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Exhibition at the Israel Museum presents six decades of the Russian Avant-Garde
Pavel Pepperstein, (born 1966, active USSR/Russia), El Lissitzky’s Autostrada in the Alps in 2401, 2017 Watercolor on paper, 50 x 70 cm. The Israel Museum, Jerusalem, Purchase, Ruth and Joseph Bromberg Fund and Barbara and Eugene Schwartz Contemporary Art Acquisition Endowment Fund. Courtesy Nahodka Arts, London; Photo © Nataliya Tazbash; Artwork © Pavel Pepperstein.

JERUSALEM.- Victory over the Sun charts the evolution of Russian avant-garde and nonconformist art over the course of the 20th century, from the eve of the Bolshevik Revolution to the collapse of the Soviet Union, demonstrating the link between artistic styles and the nation’s tumultuous history. Showcasing important loans from renowned institutions including the Hermitage, St. Petersburg, and Centre Pompidou, Paris, this in-depth exhibition presents leading figures of movements that ebbed and flowed with Russia’s social and political upheaval.

“Victory over the Sun brings together some of the finest examples of the Russian avant-garde movements, highlighting the indelible connection between art and politics that existed during the rise and fall of the Soviet Union,” remarked Ido Bruno, Anne and Jerome Fisher Director of the Israel Museum. “This exhibition presents a holistic approach to exploring the artistic practices that shaped and were shaped by this unique period in time.”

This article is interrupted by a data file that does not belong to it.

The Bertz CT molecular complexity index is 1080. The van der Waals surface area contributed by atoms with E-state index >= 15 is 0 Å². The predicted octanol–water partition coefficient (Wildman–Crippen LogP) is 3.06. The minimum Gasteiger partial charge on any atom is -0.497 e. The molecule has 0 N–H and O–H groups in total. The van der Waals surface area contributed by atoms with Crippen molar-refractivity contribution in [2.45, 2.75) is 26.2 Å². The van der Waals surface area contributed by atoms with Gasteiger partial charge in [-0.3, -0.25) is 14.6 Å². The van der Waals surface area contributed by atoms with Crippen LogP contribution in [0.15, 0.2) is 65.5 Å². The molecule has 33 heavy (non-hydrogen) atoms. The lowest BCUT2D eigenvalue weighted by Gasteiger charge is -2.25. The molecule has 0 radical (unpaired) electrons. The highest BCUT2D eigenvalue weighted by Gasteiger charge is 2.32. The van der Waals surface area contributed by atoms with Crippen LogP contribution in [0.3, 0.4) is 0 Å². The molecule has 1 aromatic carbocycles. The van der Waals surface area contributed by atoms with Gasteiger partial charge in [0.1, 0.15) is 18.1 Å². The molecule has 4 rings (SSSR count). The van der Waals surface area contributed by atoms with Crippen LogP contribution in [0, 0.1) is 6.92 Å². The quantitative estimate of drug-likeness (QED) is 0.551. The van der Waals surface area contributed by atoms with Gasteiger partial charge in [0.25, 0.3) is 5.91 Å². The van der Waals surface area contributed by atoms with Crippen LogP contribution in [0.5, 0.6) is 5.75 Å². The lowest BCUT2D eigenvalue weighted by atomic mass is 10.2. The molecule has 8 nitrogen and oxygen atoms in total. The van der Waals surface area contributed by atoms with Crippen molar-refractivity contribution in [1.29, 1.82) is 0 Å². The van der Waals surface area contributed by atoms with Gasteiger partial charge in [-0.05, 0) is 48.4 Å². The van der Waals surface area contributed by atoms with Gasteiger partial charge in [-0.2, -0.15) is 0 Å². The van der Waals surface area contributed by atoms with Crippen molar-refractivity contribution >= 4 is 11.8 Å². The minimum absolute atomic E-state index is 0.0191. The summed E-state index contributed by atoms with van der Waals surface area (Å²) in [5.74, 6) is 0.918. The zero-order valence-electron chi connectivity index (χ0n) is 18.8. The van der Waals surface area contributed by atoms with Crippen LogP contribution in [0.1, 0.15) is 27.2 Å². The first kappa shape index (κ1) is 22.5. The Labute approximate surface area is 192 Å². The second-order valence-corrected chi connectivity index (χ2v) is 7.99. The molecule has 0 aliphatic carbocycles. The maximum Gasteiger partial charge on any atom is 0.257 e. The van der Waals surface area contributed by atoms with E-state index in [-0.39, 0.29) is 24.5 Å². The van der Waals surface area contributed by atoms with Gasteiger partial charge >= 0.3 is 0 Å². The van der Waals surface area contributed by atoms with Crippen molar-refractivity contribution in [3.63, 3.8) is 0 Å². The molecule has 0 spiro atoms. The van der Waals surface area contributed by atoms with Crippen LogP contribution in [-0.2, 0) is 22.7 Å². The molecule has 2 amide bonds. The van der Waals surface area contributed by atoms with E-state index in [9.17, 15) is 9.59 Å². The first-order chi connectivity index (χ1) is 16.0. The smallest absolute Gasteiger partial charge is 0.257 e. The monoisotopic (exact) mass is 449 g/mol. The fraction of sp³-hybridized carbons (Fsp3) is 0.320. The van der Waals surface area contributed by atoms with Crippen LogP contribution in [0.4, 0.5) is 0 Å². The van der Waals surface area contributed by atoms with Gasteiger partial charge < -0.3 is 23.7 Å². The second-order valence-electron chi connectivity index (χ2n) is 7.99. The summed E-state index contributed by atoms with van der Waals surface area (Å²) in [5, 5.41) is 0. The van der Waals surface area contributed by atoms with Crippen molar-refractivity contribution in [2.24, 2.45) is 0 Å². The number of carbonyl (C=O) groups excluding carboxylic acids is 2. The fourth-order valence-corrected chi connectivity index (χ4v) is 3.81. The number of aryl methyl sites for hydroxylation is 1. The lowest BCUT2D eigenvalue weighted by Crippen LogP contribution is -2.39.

The exhibition opens with works by pioneering avant-garde artist Kazimir Malevich. Even prior to 1917, Malevich began using abstract geometric forms to embody reality, a system he termed Suprematism. On display are paintings by Malevich, as well as his early designs for the Futurist opera Victory over the Sun. These include a sketch introducing the Black Square, which became the most radical and influential symbol of the avant-garde’s nonobjective approach. Malevich believed that art had to play a leading role in the transforming nation, with Suprematism’s geometric abstraction serving as the ultimate expression of revolutionary ideas and creative radicalism. Also on view are key works by the movement’s disciples, including El Lissitzky, who promoted Suprematism internationally in the early 1920s.

While Suprematism was the dominant artistic movement during these early years of the Soviet state, by the late 1920s a system of government control and censorship had been put in place, and this early avant-garde movement was no longer acceptable to the regime. Replacing it was Social Realism, which remained the sole official art form from the 1930s until the collapse of the Soviet Union. However, not long after Stalin’s death in 1953 there was a brief period known as the “Thaw.” During this time Nikita Krushchev relaxed the policies of repression, and artists were able to create stylistically diverse works, many influenced by new Western trends.